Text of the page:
Magdalena Kwiecień, Isabella Kocher, Manuel Wolfsberger and Jacob Hensler, all students of the 4th semester of the Bachelor's program Business & Management, went to the Polish-Ukrainian border in mid-March as volunteers to help cope with the flow of refugees.
We had a chat with them.
How did you get the idea to help out so spontaneously? What was your motivation?
Since the shocking news of Russia's declaration of war on Ukraine reached us, I've been sitting in front of all the media outlets, stunned, sad, angry, and helpless. The topic touches me personally, and since then, I have often asked myself how I can make my contribution in a meaningful and, above all, active way. Luckily, Magdalena was our detonator! Her outstanding commitment made her start a fundraiser at the MCI, which I naturally wanted to support. A few days later, together with Manuel and Jacob, we decided that we wanted to go further and actively offer our help. Since Magdalena's Polish family keeps her up to date with information daily, we quickly got an idea of what is currently needed and where we can go.
How did you get to the Polish-Ukrainian border, as private persons or through an organisation?
Since the decision to go to Poland was made very spontaneously, we organised the trip on our own within a short time. I'm lucky enough to work for a vehicle rental company while studying, which provided us with a car very flexibly and spontaneously. So, we started the approximately 12-hour drive and arrived in Poland at night. Later, we went to the Polish-Ukrainian border, where we went from organisation to organisation to offer our support. We quickly made friends with people of different nationalities to lend a hand where we could. It was particularly inspiring to see how long and arduous people’s journeys must have been only to pursue a common goal: to stand together on a front line and reach out to those who need it most.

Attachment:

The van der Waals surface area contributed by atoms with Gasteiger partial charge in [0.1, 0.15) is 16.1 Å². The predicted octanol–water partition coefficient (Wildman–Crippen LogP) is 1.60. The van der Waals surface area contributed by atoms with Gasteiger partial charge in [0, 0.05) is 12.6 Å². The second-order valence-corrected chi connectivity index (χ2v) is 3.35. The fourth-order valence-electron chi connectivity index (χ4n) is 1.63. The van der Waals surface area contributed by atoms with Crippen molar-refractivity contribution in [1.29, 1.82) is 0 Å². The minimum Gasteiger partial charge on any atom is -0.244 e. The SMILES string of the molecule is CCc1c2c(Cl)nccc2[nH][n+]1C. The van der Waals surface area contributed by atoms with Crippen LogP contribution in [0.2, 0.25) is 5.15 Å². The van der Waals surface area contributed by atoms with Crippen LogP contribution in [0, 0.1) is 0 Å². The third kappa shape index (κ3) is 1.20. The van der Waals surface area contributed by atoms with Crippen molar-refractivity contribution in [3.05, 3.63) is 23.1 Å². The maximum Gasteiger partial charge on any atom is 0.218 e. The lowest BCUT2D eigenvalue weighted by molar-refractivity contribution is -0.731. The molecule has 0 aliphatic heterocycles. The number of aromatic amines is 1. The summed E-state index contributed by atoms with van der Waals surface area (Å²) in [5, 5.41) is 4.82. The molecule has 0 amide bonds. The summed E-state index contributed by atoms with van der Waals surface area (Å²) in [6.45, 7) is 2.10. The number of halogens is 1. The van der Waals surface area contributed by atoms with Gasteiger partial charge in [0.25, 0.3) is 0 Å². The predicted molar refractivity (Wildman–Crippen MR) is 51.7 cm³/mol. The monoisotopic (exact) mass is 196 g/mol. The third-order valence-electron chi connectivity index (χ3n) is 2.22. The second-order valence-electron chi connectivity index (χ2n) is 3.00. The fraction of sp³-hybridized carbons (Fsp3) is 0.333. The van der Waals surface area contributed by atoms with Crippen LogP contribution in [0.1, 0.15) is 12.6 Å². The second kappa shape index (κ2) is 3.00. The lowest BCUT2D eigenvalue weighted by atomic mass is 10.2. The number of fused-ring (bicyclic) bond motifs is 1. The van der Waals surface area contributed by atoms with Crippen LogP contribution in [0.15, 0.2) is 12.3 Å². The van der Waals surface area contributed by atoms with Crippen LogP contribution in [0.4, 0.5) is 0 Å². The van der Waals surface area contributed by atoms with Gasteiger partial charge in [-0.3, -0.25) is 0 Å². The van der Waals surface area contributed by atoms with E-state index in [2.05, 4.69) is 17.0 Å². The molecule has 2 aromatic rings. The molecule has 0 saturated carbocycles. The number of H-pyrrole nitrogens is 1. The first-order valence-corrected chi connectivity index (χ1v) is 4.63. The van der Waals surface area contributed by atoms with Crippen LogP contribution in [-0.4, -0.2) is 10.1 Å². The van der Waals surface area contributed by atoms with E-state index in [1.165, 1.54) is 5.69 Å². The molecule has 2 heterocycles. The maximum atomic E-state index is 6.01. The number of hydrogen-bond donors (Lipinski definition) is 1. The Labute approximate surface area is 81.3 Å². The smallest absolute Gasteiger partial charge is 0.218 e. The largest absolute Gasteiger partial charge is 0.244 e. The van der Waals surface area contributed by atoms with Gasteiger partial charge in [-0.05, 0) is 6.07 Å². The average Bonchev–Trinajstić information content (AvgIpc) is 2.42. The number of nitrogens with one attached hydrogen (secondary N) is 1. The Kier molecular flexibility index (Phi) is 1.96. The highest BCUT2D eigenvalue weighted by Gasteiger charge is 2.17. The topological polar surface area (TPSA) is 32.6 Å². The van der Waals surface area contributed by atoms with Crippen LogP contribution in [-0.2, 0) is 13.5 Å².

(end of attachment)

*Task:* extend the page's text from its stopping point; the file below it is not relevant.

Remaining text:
Do you have any experience in taking care of refugees?
I had no previous experience of looking after refugees, which made this project exciting on the one hand, and uncertain and uneasy on the other.
What did you take away from your mission at the Polish-Ukrainian border?
First and foremost, I became painfully aware of how tangible this war suddenly seemed. When I saw people from young to old crossing the border, it became even more apparent how similar we all are. The Ukrainian people live (or lived) in comparable circumstances or prosperity as we do. A job, a home that provides security, a nice car - a life that wants to be lived in peace with your loved ones. The current wave of refugees consists of people who do not influence the most stupid decisions of this war. People, who are forced to leave their hard-earned life in one fell swoop. People, who must see their belongings in ruins and, in the worst cases, people, who will never be able to hug and see their loved ones again.
The only momentary difference between the 10-year-old girl from Kharkiv and me is luck. Luck that allows me to live in a currently safe country. But this girl probably thought the same way some time ago, and, suddenly, everything changed.